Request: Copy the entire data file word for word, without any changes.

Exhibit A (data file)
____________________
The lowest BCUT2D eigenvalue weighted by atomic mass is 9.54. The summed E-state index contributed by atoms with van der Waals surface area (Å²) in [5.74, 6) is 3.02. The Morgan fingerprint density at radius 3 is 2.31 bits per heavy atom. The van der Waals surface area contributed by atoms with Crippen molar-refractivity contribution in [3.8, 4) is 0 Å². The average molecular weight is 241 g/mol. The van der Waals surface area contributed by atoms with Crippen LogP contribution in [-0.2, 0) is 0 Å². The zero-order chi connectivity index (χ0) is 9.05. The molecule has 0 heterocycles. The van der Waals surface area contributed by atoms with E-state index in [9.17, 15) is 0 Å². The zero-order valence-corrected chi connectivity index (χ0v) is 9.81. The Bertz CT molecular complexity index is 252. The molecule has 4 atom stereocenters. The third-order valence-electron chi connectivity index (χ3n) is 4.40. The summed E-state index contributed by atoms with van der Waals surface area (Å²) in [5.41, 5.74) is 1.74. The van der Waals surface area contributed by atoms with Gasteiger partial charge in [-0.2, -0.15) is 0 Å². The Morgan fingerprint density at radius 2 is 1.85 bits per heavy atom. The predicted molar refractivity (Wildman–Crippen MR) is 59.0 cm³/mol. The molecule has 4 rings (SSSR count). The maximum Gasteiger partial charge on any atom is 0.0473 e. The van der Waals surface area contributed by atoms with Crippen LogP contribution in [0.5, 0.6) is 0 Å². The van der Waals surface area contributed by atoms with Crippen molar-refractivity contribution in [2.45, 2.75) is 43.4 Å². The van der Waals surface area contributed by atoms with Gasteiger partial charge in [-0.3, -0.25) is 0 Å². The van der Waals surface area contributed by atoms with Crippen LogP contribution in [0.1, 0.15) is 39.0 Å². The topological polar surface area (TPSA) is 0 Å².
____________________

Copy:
The lowest BCUT2D eigenvalue weighted by atomic mass is 9.54. The summed E-state index contributed by atoms with van der Waals surface area (Å²) in [5.74, 6) is 3.02. The Morgan fingerprint density at radius 3 is 2.31 bits per heavy atom. The van der Waals surface area contributed by atoms with Crippen molar-refractivity contribution in [3.8, 4) is 0 Å². The average molecular weight is 241 g/mol. The van der Waals surface area contributed by atoms with Crippen LogP contribution in [-0.2, 0) is 0 Å². The zero-order chi connectivity index (χ0) is 9.05. The molecule has 0 heterocycles. The van der Waals surface area contributed by atoms with E-state index in [9.17, 15) is 0 Å². The zero-order valence-corrected chi connectivity index (χ0v) is 9.81. The Bertz CT molecular complexity index is 252. The molecule has 4 atom stereocenters. The third-order valence-electron chi connectivity index (χ3n) is 4.40. The summed E-state index contributed by atoms with van der Waals surface area (Å²) in [5.41, 5.74) is 1.74. The van der Waals surface area contributed by atoms with Gasteiger partial charge in [-0.2, -0.15) is 0 Å². The Morgan fingerprint density at radius 2 is 1.85 bits per heavy atom. The predicted molar refractivity (Wildman–Crippen MR) is 59.0 cm³/mol. The molecule has 4 rings (SSSR count). The maximum Gasteiger partial charge on any atom is 0.0473 e. The van der Waals surface area contributed by atoms with Crippen LogP contribution in [0.5, 0.6) is 0 Å². The van der Waals surface area contributed by atoms with Crippen molar-refractivity contribution in [2.45, 2.75) is 43.4 Å². The van der Waals surface area contributed by atoms with Gasteiger partial charge in [-0.3, -0.25) is 0 Å². The van der Waals surface area contributed by atoms with Crippen LogP contribution in [0.1, 0.15) is 39.0 Å². The topological polar surface area (TPSA) is 0 Å².